Clint Worthington

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For 81 reviews, this critic has graded:
  • 62% higher than the average critic
  • 1% same as the average critic
  • 37% lower than the average critic
On average, this critic grades 7 points higher than other critics. (0-100 point scale)

Clint Worthington's Scores

Average review score: 76
Highest review score: 100 Irma Vep: Season 1
Lowest review score: 40 The Woman In The House Across The Street From The Girl In The Window: Season 1
Score distribution:
  1. Positive: 70 out of 81
  2. Negative: 0 out of 81
81 tv reviews
    • 85 Metascore
    • 75 Clint Worthington
    Despite its eight-episode first season falling frustratingly into the tropes of the volatile, violent kitchen and the Genius Chef tasked with keeping it all together, The Bear manages to elevate its product with some strong performances and a deep well of relatable anguish in its characters.
    • 80 Metascore
    • 91 Clint Worthington
    Much like Vandal, the real thrill of Players isn’t just the deadpan perfection of its joke delivery, but its ability to build the real-world stakes and characters of the best sports docs on top of the gags.
    • 80 Metascore
    • 90 Clint Worthington
    It’s a riveting one. ... A heartfelt and accomplished thriller that doubles as a proof of concept for Camel Rock Studios’ ability to tell Native stories in popular television genres. It’s a stellar showcase for McClarnon.
    • 84 Metascore
    • 100 Clint Worthington
    Irma Vep is a quirky showbiz dramedy with some of the most deceptively smart writing on television, and that’s worth tuning in for.
    • 75 Metascore
    • 60 Clint Worthington
    “The Boys” has grown up a bit, but it’s also grown outward, to the point where it becomes nearly impossible to truly keep track of its expansive cast of characters and the myriad politicking they have to navigate. ... “The Boys” is A Lot to take in, and the surface-level cracks in the façade of its superhero and social critiques become ever more visible.
    • 72 Metascore
    • 75 Clint Worthington
    Despite having to wrestle with some boilerplate spy-thriller tropes from time to time, the show around it (and the strength of its players) is more than enough to make up for a little repetition.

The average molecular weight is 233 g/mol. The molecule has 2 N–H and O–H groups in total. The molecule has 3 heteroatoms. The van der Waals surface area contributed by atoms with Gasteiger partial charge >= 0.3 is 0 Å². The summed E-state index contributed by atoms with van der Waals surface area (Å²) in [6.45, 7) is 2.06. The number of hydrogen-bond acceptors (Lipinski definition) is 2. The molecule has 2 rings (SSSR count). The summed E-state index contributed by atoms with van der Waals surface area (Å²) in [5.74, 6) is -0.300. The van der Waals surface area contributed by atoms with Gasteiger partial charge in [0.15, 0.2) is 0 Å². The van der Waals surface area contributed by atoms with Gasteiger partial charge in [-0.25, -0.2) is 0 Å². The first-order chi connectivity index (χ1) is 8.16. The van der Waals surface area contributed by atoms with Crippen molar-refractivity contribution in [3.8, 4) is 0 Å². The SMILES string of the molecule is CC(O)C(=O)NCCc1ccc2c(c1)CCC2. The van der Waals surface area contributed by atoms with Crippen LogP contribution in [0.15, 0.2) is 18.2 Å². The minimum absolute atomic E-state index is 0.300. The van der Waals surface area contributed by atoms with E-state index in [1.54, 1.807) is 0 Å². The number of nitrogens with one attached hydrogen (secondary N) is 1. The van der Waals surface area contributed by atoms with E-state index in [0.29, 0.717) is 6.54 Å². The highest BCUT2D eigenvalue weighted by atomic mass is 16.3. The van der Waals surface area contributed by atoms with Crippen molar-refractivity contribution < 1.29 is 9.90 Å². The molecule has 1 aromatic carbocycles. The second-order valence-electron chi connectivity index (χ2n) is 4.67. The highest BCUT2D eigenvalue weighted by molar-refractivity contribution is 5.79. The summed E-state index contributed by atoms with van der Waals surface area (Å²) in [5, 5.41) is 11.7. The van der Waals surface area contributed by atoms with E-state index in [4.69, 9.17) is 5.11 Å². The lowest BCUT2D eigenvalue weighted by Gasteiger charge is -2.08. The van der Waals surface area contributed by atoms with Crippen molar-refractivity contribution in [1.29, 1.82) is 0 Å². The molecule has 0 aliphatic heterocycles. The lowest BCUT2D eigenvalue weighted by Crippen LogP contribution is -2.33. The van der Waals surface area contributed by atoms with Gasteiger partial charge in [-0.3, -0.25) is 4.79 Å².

• 69 Metascore
    • 83 Clint Worthington
    It’s hard not to get swept up in the warm, cozy blanket of these familiar settings and endearing characters, and the sweeping blockbuster nature of the thing.
    • 74 Metascore
    • 75 Clint Worthington
    “Angelyne”’s true strength lies in its nuanced embrace of the lie, reveling in the hot pink happiness she gives herself and her fans for merely existing while acknowledging the hurt and confusion she inflicts on those in her wake.
    • 69 Metascore
    • 100 Clint Worthington
    As historical fiction, as sleepy Gothic romance, as an understated showcase for its cast and crew's talents, it's impossible to escape The Essex Serpent's unexpected charms.
    • 83 Metascore
    • 91 Clint Worthington
    If you grew up in the 1990s, a latchkey kid glued to the television waiting for that signature surf-guitar riff from The Shadowy Men on a Shadowy Planet, there’s little doubt that the revival will give you those same feelings all over again.
    • 64 Metascore
    • 63 Clint Worthington
    It’s a bummer that “Conversations with Friends” only threatens to show us something new in the last three or four episodes when we’ve had to sit through four hours of its far-too-hazy presentation (Abrahamson’s direction is impactful, but dutiful) to get there.
    • 62 Metascore
    • 67 Clint Worthington
    Biel’s stuck playing too many conflicting notes: jealous housewife, traumatized child, Ryan Murphy-level camp queen. And really, it’s that disconnect between the low-wattage horror movie and the John Waters-y camp trappings of the story that keeps Candy from feeling consistent or all that complete.
    • 80 Metascore
    • 91 Clint Worthington
    In its painterly flourishes, and its willingness to poke at the moroseness of true crime stories from time to time, The Staircase proves gripping television.
    • 65 Metascore
    • 80 Clint Worthington
    Watching Joanna is like watching a bad improviser get picked from the crowd to go on stage with Second City, but Bayer knows exactly how to balance the go-for-it resilience of Joanna with her crippling uncertainty in the moment. It’s a real showcase for her.